# Understanding Recurrence Relation

as i ask question and answered by some Clever people at this topic:

Recurrence Relation Solving Problem

i try to learn new thing with new question very similar to get familiar with recurrence relation and order complexity:

$T(n)=n + \sum\limits_{k=1}^n [T(n-k)+T(k)]$

$T(1) = 1$.

We want to calculate order of T. but without T(0) we cannot do it.

but if we have this equation:

$T(n)=n + \sum\limits_{k=1}^{n-1} [T(n-k)+T(k)]$

$T(1) = 1$.

i think the order is O(2^n)? every one could add any detail or step by step solving?

• One problem with the summation range including $k=n$ is that then it refers to $T(n-n)=T(0)$ but $T(0)$ is not given by the initial condition. Another problem is that the other term would be $T(n)$ which appears as the entire left side. Maybe the sum should go from $k=1$ to $k=n-1$ instead? [Also: I just looked at the linked question and it is identical, this is not just a similar problem.] – coffeemath May 31 '14 at 23:32
• i edit the question... – user153695 Jun 1 '14 at 6:53
• user153695-- I think you meant to have the upper limit of the sum to be $n-1$ but you did the edit wrong. I'll fix, and let me know if it looks like what you want, or it should be something else. – coffeemath Jun 1 '14 at 12:10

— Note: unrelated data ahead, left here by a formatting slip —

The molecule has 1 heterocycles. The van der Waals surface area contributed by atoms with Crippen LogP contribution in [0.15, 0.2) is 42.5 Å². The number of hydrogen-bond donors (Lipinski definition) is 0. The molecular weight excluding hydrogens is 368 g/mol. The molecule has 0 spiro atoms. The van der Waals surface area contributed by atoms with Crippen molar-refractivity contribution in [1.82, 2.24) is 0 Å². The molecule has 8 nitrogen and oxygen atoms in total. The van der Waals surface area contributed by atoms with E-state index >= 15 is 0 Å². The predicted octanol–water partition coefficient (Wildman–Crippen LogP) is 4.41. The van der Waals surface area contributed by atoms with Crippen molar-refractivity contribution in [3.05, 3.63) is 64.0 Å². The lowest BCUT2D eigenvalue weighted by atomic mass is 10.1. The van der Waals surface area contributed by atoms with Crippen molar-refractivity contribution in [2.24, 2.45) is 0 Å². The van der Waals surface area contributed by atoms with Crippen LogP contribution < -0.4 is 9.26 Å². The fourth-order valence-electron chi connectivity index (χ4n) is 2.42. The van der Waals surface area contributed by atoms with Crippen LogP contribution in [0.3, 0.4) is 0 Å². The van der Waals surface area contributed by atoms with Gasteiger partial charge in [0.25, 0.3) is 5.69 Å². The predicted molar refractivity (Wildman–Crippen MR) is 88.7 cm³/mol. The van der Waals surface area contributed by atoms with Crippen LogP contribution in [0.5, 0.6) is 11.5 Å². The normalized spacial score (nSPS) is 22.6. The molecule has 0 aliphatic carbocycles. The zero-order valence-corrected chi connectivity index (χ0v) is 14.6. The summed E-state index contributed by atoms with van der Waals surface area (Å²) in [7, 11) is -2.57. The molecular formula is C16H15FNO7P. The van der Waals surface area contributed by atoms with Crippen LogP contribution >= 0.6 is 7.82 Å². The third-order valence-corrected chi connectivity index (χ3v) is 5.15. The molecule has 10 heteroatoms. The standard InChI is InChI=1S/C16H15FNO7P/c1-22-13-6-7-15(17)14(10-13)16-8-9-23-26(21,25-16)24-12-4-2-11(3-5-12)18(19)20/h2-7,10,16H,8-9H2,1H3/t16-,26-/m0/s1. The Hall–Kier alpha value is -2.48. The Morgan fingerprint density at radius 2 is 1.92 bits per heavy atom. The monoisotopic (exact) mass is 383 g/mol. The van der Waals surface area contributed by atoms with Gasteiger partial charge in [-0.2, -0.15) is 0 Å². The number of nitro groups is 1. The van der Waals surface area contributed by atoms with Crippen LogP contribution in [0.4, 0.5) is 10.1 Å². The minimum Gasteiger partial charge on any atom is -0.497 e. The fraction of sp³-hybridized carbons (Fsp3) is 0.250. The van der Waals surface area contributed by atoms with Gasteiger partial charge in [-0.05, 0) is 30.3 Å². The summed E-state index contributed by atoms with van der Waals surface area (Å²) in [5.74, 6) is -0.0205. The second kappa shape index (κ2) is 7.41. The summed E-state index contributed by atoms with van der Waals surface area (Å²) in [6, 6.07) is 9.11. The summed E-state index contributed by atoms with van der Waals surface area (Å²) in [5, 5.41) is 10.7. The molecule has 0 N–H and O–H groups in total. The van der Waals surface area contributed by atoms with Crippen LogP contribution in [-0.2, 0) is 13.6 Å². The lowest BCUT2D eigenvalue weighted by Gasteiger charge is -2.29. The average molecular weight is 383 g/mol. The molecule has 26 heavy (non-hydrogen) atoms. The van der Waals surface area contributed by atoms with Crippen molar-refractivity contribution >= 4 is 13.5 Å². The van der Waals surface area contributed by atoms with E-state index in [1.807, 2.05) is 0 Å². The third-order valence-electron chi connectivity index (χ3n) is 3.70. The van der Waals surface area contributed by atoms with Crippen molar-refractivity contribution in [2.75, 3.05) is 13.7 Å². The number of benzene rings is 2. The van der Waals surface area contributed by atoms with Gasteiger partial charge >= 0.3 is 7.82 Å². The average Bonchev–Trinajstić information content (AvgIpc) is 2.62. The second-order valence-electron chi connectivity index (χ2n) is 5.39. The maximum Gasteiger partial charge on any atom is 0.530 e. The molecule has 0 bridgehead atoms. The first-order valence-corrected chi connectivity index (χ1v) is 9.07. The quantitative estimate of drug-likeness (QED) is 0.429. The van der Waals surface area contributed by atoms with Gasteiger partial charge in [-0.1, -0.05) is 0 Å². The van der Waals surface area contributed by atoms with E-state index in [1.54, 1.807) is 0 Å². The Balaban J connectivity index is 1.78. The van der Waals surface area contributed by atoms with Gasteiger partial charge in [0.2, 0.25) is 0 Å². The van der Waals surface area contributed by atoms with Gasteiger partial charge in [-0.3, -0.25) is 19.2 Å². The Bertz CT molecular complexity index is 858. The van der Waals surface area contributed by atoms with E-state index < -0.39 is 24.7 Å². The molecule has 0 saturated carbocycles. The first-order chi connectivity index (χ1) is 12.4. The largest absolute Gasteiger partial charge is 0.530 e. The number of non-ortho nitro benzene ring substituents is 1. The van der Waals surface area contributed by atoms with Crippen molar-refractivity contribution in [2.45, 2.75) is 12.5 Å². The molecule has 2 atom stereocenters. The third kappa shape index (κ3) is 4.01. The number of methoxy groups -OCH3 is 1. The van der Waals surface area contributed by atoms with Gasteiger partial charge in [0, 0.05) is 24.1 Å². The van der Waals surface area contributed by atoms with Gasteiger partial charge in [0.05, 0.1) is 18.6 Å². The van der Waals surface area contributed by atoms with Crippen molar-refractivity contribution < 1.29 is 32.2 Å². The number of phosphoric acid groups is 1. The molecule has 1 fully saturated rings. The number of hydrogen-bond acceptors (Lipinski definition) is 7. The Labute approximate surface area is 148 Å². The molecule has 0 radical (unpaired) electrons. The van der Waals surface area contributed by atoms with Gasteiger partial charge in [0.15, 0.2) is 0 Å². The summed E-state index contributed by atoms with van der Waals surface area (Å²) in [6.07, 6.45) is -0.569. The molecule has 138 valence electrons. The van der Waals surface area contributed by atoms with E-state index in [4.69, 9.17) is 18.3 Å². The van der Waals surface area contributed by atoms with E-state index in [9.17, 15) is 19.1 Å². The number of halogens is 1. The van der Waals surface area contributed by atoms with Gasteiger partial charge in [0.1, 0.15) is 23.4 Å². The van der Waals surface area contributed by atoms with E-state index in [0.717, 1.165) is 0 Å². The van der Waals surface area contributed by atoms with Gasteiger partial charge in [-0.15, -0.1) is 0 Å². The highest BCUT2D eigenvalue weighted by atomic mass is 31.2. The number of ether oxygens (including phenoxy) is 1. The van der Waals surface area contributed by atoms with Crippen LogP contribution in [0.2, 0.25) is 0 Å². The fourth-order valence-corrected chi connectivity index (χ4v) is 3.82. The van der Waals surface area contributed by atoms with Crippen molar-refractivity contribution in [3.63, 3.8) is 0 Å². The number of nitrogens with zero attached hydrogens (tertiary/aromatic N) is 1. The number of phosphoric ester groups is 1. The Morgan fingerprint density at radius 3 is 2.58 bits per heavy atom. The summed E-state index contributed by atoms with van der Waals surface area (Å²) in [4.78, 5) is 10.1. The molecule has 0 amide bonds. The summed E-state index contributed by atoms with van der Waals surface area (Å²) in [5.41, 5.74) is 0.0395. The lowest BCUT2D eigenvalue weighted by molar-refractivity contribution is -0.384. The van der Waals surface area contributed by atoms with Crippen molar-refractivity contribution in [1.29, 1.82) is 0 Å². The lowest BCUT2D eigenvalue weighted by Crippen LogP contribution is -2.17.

• now it's ok. any idea foe solving? – user153695 Jun 1 '14 at 17:42
• user153695 Though I think one of the answers in the linked page actually solves this, I've put an answer here which maybe explains more about the solving steps. – coffeemath Jun 1 '14 at 19:37

First the recursion can be written more simply as $$T(n)=n+2\cdot\sum_{k=1}^{n-1}T(k),\tag{1}$$ since both inner sums in the original format end up adding $T(k)$ for all values of $k$ from $1$ to $n-1$ inclusive. Replacing $n$ by $n+1$ seems a good idea, since then subtraction will turn the initial $n$ into the simpler $1$. So $$T(n+1)=(n+1)+2\cdot \sum_{k=1}^n T(k).\tag{2}$$ Then after subtracting $(1)$ from $(2)$ we have $T(n+1)-T(n)=1+2T(n).$ More simply we have $T(n+1)=1+3T(n)$. If now only the extra $1$ wasn't there we could finish easily. One trick that is often used to "get rid of an added constant" like this is to form a new sequence based on the differences. Here if we define $S(n)=T(n+1)-T(n)$ then we arrive at $$S(n)=(1+3T(n))-(1+3T(n-1))=3T(n)-3T(n-1)=3S(n-1).$$ We then from $S(1)=T(2)-T(1)=4-1=3=3^1$ can show that $S(n)=3^n.$
Now we can put this into the definition of $S(n)=T(n+1)-T(n)$ and get $T(n+1)=T(n)+3^n,$ and since $T(1)=1=3^0$ we see that $T(n)$ amounts to summing up the powers of $3$ from $3^0$ up until $3^{n-1}$, which using the formula for geometric series sum gives the final form for $T(n)$ as $(3^n-1)/(3-1)=(3^n-1)/2.$ Note that this in any reasonable sense is "big O" of $3^n$ since it's asymptotic to half that.
• It's the second one, if you want the smallest of these three. It isn't $O(n^3)$ because $3^n$ is larger. You could say it is $O(n^n)$ because $O(f(n))$ just means there is a positive constant $k$ so it is less than $kf(n)$ but usually one wants the smallest choice for $f(n)$ when using $O(f(n))$ notation, so in this case that would be $O(3^n)$ from the explicit form $T(n)=(3^n-1)/2.$ – coffeemath Jun 2 '14 at 12:00